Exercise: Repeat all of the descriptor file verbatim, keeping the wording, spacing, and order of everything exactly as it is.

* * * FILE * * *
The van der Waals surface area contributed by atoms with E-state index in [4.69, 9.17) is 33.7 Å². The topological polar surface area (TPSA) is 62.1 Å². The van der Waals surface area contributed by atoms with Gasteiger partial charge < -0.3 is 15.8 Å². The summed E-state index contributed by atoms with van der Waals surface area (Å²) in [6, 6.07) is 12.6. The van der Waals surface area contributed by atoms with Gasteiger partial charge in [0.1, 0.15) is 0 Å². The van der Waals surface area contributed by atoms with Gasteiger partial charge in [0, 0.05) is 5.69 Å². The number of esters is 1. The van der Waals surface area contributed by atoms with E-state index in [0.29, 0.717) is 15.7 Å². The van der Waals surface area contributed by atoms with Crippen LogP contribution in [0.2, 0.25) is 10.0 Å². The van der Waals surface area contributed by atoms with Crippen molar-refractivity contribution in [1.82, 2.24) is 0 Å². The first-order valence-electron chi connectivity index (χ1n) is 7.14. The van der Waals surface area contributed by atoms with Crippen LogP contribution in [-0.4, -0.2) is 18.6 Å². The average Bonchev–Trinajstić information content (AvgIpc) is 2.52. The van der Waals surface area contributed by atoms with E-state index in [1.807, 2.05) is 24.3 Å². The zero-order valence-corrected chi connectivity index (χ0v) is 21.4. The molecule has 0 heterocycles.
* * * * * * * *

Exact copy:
The van der Waals surface area contributed by atoms with E-state index in [4.69, 9.17) is 33.7 Å². The topological polar surface area (TPSA) is 62.1 Å². The van der Waals surface area contributed by atoms with Gasteiger partial charge < -0.3 is 15.8 Å². The summed E-state index contributed by atoms with van der Waals surface area (Å²) in [6, 6.07) is 12.6. The van der Waals surface area contributed by atoms with Gasteiger partial charge in [0.1, 0.15) is 0 Å². The van der Waals surface area contributed by atoms with Gasteiger partial charge in [0, 0.05) is 5.69 Å². The number of esters is 1. The van der Waals surface area contributed by atoms with E-state index in [0.29, 0.717) is 15.7 Å². The van der Waals surface area contributed by atoms with Crippen LogP contribution in [0.2, 0.25) is 10.0 Å². The van der Waals surface area contributed by atoms with Crippen molar-refractivity contribution in [1.82, 2.24) is 0 Å². The first-order valence-electron chi connectivity index (χ1n) is 7.14. The van der Waals surface area contributed by atoms with Crippen LogP contribution in [-0.4, -0.2) is 18.6 Å². The average Bonchev–Trinajstić information content (AvgIpc) is 2.52. The van der Waals surface area contributed by atoms with E-state index in [1.807, 2.05) is 24.3 Å². The zero-order valence-corrected chi connectivity index (χ0v) is 21.4. The molecule has 0 heterocycles.